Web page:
During my first year of self-employment I earned $13,000. I lived on ramen noodles and peanut butter and turned down social outings because I couldn’t afford a glass of wine. It was one of the best years of my life.

Thirteen years later, my agency employs 31 people who assist baby boomers with their Medicare insurance decisions in 47 states. I often look back fondly at that first year, reminiscing about how it felt to be scared and broke and hopeful all at the same time.

And I wonder… why didn’t I try it sooner?

 
 

Mostly, it was fear of failure. I thought I’d be good in insurance sales, but what if I was wrong? So, for years I waited and dreamed about leaving my career in temporary staffing, where I was overpaid but also overworked.

Finally, after watching a friend leave her job and strike out on her own, it dawned on me that I was wasting time. I thought to myself, “I think I can do this, so I will.”

How about you? Have you been dreaming of working for yourself for ages?

Well, you can. Even in your 60s or 70s.

My career as a Medicare insurance broker has given me some interesting insight into the financials of baby boomers. Many continue working for an employer well past 65 not because they want to, but because putting kids through college didn’t leave much for their own retirement.

However, working for someone else isn’t their only option anymore.

Forbes reported that 18% of workers over 65 are self-employed, making this one of the fastest growing groups of business owners. So, if you aren’t quite ready to hang up your work spurs, now might be your chance to transition into working for yourself.

Here are some of my tips for making the leap from employee to employer so you can live the retirement of your dreams:

Ditch the Self-Doubt

Self-doubt is often the biggest hurdle standing in our way. We sabotage ourselves with thoughts that no one will want what we have to offer, or that too many other people are already doing what we want to do.

Remind yourself that you are the only person who can share your specific knowledge, wisdom, art or life experiences. You might be surprised at how interested the world is in what you have to offer.

Start with Something You Love (Even if Others Don’t)

In childhood, not many people think that they want to be an insurance agent when they grow up. Unless their family is in the business, it’s not a career that seems even remotely glamorous. Yet oddly enough, I love what I do, and I knew back in 2004 that I would.

Working for yourself is sometimes less about the industry and more about the challenge: the challenge of making your own way; the challenge of building something good; the challenge of making life easier for someone else.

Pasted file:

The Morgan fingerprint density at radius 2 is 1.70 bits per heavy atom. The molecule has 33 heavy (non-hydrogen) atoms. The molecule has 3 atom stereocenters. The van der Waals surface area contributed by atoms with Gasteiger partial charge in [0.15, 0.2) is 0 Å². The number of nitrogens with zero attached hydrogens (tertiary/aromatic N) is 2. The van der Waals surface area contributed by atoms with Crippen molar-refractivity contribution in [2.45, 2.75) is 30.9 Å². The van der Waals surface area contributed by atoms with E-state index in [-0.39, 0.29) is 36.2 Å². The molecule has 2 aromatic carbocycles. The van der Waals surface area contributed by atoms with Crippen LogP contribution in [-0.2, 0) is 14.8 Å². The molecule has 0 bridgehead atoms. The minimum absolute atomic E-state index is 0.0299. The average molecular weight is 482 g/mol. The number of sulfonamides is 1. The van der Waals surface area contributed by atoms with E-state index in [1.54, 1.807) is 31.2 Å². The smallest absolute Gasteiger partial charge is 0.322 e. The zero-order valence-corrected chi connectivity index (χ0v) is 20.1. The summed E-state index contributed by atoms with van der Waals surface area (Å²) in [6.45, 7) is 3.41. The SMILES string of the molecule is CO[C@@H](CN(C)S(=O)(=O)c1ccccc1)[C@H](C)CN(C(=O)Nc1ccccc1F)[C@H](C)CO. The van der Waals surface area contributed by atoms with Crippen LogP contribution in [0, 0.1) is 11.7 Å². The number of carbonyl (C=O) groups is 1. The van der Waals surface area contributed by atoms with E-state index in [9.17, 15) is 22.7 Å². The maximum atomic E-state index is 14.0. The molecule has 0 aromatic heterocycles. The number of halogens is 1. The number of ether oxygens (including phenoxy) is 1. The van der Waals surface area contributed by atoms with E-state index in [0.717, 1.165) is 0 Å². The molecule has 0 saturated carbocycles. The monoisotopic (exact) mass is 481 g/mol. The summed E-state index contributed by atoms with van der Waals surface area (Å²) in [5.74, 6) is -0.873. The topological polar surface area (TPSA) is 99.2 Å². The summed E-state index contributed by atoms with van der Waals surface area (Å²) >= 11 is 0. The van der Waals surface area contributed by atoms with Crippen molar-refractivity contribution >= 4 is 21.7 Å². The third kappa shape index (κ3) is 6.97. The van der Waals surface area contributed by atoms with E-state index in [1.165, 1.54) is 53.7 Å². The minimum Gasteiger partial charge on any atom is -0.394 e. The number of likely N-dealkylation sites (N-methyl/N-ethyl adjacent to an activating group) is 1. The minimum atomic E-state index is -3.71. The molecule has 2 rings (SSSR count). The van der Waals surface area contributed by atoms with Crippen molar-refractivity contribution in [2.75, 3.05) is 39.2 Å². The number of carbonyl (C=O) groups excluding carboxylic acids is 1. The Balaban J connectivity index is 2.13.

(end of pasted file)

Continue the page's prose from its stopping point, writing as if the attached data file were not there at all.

It’s about finding that warm, fuzzy, ‘here’s why I do this’ reason that gets you up out of bed every day. Choose something you enjoy that will also challenge you. This will carry you a long way, and the rest will often fall into place.

Vanquish the Vague

Defining your niche is critical. For example, if you go into real estate and sell every type of property on the planet, your skill and knowledge can get diluted and spread too thin. Choose one and put 1000% of your effort into owning that niche.

In the entrepreneurial world, we call this ‘niching down.’ You’ve heard the expression “the jack of all trades is the master of none.” When it comes to business, it’s true.

You Don’t Have to Know Everything Up Front

Perfectionism is the enemy of new business owners. You don’t have to be the Bill Gates of whatever industry you decide to go into. It’s more important that you are committed to the process and willing to learn as you go.

Consider Starting with Your Old Employer

When I left my staffing job, I negotiated a part-time contract with my former employer. We struck a deal that would give me enough income that I wouldn’t starve on my first-year insurance earnings, and it helped my former employer because I stuck around long enough to train my replacement.

Is there something you can offer your employer in exchange for part-time hours while you build your business?

Stop Focusing on Your Age

Many baby boomers perceive age to be a negative factor when it comes to business. I beg to differ. I employ several women in their 60s, and they are some of the best employees we’ve ever had. There are industries out there who are in a downright panic over losing their boomer workforce.

Besides, by working for yourself, you’ll never have to worry that an employer won’t hire you over a few gray hairs.

The insurance industry is a great example of an ageless opportunity. Real estate is another. There are scores of uber-successful female agents in their 60s who have zero plans of slowing down anytime soon.

Helping Others Is Its Own Reward

Many people like the idea of starting a business but aren’t sure exactly what they would enjoy doing. When all else fails, choose something where you can help others.

Things that come to mind are teaching, writing, pet-sitting, virtual assisting, coaching, cooking or tutoring. Any service that helps our fellow humans is sure to be fulfilling, and having a full heart is what all of us are really after in the end.

Have you got an idea for a great business, or have you already started working for yourself? How did you decide on it? What do you love about it? We’d love to hear your thoughts in the comments below.

Danielle Kunkle RobertsDanielle Kunkle Roberts is an insurance expert and co-founder of Boomer Benefits, an agency that helps baby boomers navigate Medicare. She is a member of the Forbes Finance Council and a passionate entrepreneur who enjoys sharing her business and marketing knowledge to help others recognize their dreams of self-employment.

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